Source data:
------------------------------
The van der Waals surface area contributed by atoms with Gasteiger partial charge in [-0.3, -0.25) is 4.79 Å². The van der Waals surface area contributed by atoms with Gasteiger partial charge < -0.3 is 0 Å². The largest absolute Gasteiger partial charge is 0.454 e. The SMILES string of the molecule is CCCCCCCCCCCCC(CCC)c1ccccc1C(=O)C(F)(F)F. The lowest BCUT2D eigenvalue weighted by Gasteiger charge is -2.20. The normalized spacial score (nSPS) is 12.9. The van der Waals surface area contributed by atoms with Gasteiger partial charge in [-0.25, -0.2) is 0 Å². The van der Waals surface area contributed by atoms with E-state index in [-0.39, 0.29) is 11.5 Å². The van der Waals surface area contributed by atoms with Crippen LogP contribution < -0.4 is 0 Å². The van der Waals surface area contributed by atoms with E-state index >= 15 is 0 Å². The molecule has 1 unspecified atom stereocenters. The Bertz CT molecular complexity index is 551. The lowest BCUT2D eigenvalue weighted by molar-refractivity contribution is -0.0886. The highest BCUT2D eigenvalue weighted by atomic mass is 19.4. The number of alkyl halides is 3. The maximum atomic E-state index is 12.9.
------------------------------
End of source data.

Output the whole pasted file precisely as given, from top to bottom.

The van der Waals surface area contributed by atoms with Gasteiger partial charge in [-0.3, -0.25) is 4.79 Å². The van der Waals surface area contributed by atoms with Gasteiger partial charge < -0.3 is 0 Å². The largest absolute Gasteiger partial charge is 0.454 e. The SMILES string of the molecule is CCCCCCCCCCCCC(CCC)c1ccccc1C(=O)C(F)(F)F. The lowest BCUT2D eigenvalue weighted by Gasteiger charge is -2.20. The normalized spacial score (nSPS) is 12.9. The van der Waals surface area contributed by atoms with Gasteiger partial charge in [-0.25, -0.2) is 0 Å². The van der Waals surface area contributed by atoms with E-state index in [-0.39, 0.29) is 11.5 Å². The van der Waals surface area contributed by atoms with Crippen LogP contribution < -0.4 is 0 Å². The van der Waals surface area contributed by atoms with E-state index >= 15 is 0 Å². The molecule has 1 unspecified atom stereocenters. The Bertz CT molecular complexity index is 551. The lowest BCUT2D eigenvalue weighted by molar-refractivity contribution is -0.0886. The highest BCUT2D eigenvalue weighted by atomic mass is 19.4. The number of alkyl halides is 3. The maximum atomic E-state index is 12.9.